You’re Getting Paid The Same As You Would Have In 1984
If you were born between the years 1981 and 1997 or, in other words, are a millennial, chances are you’re making the same amount you would have over 30 years ago, despite the fact that you’re 50 percent more likely to be college educated than your 1980s-era counterparts and that our economy is 70 percent more productive than it was back then. According to the Center for American Progress, one of the main factors affecting millennial earning power—aside from things like student debt and the slow recovery of the economy in the wake of the economic downturn—is the “loose” nature of the job market, in which there are too many job seekers and not enough jobs. This modern market has severely limited the bargaining power of millennials, forcing them to take positions that pay less than they would have made in the same job ten years ago.
If this isn’t depressing enough to take in, the brief asserts that it will be incredibly difficult for millennials to achieve salary raises in 2016: “No matter how many books on salary negotiation that today’s workers—Millennials or otherwise—read, negotiating a raise in 2016 will be difficult without a healthy labor market. Employers do not raise wages because they feel generous—they raise wages because they have no other option in order to hire and retain qualified workers. When there are a dozen workers willing to do a job, it becomes that much harder to bargain for a higher wage. The current US labor market is still one where Millennials compete for jobs instead of employers competing for Millennials by offering them higher wages.”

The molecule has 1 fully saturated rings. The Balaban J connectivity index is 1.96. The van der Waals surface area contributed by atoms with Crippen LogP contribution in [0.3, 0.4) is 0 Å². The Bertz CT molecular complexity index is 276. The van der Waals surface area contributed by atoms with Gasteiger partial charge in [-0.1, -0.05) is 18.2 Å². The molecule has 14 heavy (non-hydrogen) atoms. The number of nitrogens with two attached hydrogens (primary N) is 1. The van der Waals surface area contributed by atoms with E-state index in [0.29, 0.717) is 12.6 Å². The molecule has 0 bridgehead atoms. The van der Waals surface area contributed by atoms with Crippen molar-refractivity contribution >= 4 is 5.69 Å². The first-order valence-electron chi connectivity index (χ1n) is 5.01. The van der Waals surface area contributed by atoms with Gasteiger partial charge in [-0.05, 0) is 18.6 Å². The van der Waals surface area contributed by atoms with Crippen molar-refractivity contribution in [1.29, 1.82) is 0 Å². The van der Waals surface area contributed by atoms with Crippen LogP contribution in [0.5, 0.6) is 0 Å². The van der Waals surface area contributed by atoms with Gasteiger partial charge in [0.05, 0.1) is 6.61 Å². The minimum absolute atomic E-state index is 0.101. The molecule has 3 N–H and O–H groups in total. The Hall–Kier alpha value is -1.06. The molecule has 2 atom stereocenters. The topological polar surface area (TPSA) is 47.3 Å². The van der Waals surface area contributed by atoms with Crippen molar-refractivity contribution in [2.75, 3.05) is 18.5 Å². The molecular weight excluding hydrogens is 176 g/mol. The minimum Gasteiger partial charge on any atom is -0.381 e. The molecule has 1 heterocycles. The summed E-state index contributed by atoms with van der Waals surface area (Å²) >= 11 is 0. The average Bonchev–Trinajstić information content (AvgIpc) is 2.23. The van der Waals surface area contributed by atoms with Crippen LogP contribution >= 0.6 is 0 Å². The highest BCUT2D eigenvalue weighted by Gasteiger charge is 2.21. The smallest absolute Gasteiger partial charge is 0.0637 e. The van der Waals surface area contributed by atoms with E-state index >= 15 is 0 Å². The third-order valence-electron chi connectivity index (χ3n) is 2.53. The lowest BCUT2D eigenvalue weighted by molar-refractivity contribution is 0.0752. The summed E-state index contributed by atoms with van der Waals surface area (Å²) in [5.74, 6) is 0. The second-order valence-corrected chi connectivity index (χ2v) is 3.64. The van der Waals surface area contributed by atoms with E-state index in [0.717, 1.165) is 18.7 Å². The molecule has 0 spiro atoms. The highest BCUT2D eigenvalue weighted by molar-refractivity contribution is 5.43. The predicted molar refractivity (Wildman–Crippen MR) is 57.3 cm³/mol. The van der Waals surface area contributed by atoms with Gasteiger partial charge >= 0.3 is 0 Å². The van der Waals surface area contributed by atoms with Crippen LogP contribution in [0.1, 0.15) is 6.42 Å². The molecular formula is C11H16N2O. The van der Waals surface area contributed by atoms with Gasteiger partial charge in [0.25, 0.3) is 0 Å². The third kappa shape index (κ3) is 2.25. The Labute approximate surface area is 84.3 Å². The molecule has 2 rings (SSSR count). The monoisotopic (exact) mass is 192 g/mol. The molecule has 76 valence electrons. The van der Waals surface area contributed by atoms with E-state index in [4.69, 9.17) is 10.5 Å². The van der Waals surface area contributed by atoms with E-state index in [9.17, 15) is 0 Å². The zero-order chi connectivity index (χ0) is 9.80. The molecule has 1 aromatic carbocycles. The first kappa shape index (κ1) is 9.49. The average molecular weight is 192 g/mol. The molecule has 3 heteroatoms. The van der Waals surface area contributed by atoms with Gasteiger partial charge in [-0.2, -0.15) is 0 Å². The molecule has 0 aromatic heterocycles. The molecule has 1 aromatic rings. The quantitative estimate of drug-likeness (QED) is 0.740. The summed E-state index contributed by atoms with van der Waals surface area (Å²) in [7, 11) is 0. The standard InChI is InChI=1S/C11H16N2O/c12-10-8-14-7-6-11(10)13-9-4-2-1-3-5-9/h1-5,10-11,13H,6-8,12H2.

A return to labor unions is one suggestion the brief offers for narrowing the power gap between employers and their millennial employees. For information on where the 2016 presidential candidates stand on labor unions, read more here. Another suggestion the brief makes for improving the outlook of millennials is that the Federal Reserve should keep interest rates stable. Find your candidate’s views specifically on student loan rates here.
Finally, the brief posits that in order for millennials to gain their financial footing, more robust paid leave policies are a necessity. More families than ever rely on two incomes just to cover basic living expenses, but it’s almost impossible for some parents to continue working after having children given the US does not guarantee maternity leave or offer affordable childcare options. Were these policies to be enacted here as they are in many other countries around the world, the brief asserts that the financial outlook and earning potential of millennials, particularly millennial women, would brighten considerably. Here is some information on the current politics of paid leave, which might be useful when it comes time to hit the polls later this year. Remember, your vote counts!